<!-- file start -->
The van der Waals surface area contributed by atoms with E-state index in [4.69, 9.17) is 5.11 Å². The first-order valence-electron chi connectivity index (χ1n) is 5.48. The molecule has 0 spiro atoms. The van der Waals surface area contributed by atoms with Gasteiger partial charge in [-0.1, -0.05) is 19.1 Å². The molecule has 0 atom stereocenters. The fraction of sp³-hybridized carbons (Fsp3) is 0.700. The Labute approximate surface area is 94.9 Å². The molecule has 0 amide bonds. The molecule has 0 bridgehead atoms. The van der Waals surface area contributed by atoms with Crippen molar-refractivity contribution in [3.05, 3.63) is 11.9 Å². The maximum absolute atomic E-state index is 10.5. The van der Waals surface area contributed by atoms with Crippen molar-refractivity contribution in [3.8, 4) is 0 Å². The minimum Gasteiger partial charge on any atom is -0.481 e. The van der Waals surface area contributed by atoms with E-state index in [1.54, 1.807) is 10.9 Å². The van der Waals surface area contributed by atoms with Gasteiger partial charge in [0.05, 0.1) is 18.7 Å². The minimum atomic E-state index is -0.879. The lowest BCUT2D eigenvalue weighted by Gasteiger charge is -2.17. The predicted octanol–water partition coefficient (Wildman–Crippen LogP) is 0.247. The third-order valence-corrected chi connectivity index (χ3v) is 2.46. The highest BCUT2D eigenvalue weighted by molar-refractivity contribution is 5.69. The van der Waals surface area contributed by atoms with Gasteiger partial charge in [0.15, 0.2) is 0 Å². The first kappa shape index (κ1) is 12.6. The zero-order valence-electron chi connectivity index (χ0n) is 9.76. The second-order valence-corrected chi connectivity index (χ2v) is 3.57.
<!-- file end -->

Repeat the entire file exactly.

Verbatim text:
The van der Waals surface area contributed by atoms with E-state index in [4.69, 9.17) is 5.11 Å². The first-order valence-electron chi connectivity index (χ1n) is 5.48. The molecule has 0 spiro atoms. The van der Waals surface area contributed by atoms with Gasteiger partial charge in [-0.1, -0.05) is 19.1 Å². The molecule has 0 atom stereocenters. The fraction of sp³-hybridized carbons (Fsp3) is 0.700. The Labute approximate surface area is 94.9 Å². The molecule has 0 amide bonds. The molecule has 0 bridgehead atoms. The van der Waals surface area contributed by atoms with Crippen molar-refractivity contribution in [3.05, 3.63) is 11.9 Å². The maximum absolute atomic E-state index is 10.5. The van der Waals surface area contributed by atoms with Crippen molar-refractivity contribution in [3.8, 4) is 0 Å². The minimum Gasteiger partial charge on any atom is -0.481 e. The van der Waals surface area contributed by atoms with E-state index in [1.54, 1.807) is 10.9 Å². The van der Waals surface area contributed by atoms with Gasteiger partial charge in [0.05, 0.1) is 18.7 Å². The minimum atomic E-state index is -0.879. The lowest BCUT2D eigenvalue weighted by Gasteiger charge is -2.17. The predicted octanol–water partition coefficient (Wildman–Crippen LogP) is 0.247. The third-order valence-corrected chi connectivity index (χ3v) is 2.46. The highest BCUT2D eigenvalue weighted by molar-refractivity contribution is 5.69. The van der Waals surface area contributed by atoms with Gasteiger partial charge in [0.15, 0.2) is 0 Å². The first kappa shape index (κ1) is 12.6. The zero-order valence-electron chi connectivity index (χ0n) is 9.76. The second-order valence-corrected chi connectivity index (χ2v) is 3.57.